Top court rejects final bid to thwart Marcos


The Supreme Court rejected a final bid to disqualify President-elect Ferdinand Marcos from last month’s election, local media reported, clearing the way for his inauguration later this week.

Marcos, 64, the son and namesake of Philippines’ notorious late dictator who ruled for two decades, won the May 9 election in a landslide and will be sworn in tomorrow for a six-year term.

Activists had appealed to the top court to overturn the election commission’s dismissal of their petitions, which sought his disqualification before the ballot on the grounds of decades-old tax violations, which they argued made him ineligible to run.

The Supreme Court justices unanimously dismissed the consolidated cases, media reported.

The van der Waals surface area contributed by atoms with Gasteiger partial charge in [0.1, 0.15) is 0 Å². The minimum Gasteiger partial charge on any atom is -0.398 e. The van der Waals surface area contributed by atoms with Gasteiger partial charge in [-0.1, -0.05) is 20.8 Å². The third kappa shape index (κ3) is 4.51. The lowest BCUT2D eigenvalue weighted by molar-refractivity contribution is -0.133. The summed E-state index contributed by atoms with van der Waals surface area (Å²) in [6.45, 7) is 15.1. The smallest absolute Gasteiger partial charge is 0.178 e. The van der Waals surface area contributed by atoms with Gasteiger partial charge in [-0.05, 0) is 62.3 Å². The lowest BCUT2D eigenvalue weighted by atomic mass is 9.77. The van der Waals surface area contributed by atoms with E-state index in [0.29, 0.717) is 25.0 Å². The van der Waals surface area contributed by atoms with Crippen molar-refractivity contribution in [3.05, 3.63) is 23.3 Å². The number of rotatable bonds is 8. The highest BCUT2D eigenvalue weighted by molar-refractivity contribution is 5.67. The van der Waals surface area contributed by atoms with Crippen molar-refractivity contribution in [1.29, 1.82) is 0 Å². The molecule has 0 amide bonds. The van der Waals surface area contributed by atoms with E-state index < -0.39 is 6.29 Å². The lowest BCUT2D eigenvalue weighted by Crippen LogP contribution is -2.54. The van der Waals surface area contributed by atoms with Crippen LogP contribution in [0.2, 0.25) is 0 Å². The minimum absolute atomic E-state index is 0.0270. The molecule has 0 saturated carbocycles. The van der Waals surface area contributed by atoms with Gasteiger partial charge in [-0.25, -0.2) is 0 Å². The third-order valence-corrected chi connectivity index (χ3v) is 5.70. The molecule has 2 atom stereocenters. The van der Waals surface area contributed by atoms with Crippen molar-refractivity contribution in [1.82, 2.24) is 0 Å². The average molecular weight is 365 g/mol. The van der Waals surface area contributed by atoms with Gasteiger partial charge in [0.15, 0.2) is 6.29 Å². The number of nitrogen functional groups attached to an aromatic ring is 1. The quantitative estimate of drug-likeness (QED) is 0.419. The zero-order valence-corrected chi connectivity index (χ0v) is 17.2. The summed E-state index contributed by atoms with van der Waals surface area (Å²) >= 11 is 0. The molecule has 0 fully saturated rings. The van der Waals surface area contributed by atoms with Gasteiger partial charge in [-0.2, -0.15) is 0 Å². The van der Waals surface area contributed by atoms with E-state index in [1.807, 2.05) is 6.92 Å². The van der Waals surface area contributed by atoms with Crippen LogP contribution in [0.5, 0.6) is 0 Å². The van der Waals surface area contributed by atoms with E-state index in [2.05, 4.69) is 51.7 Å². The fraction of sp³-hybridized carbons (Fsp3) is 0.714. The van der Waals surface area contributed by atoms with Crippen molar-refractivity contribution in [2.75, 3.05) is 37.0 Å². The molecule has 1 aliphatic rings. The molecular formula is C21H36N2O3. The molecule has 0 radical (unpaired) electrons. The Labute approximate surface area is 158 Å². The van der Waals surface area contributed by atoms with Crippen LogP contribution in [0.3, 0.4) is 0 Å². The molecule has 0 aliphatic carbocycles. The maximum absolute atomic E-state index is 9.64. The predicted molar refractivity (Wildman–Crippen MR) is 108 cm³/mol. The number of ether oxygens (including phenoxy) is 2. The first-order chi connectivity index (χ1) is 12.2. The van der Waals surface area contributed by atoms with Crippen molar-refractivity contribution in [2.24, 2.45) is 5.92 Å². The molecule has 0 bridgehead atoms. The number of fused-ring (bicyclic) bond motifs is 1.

The court did not immediately respond to a request for confirmation and details of its decision had yet to be published.

The Marcos camp had long dismissed the petitions as efforts by his opponents to hobble his campaign.

The Marcos family’s patriarch ruled for 20 years, during which time he, his family and cronies amassed an estimated US$10bil in ill-gotten wealth, a government commission found.

The Marcos family has denied wrongdoing. They have been the subject of numerous court cases since their return from self-imposed exile in the 1990s having fled a 1986 “people power” revolution that overthrew the last Marcos administration. — Reuters

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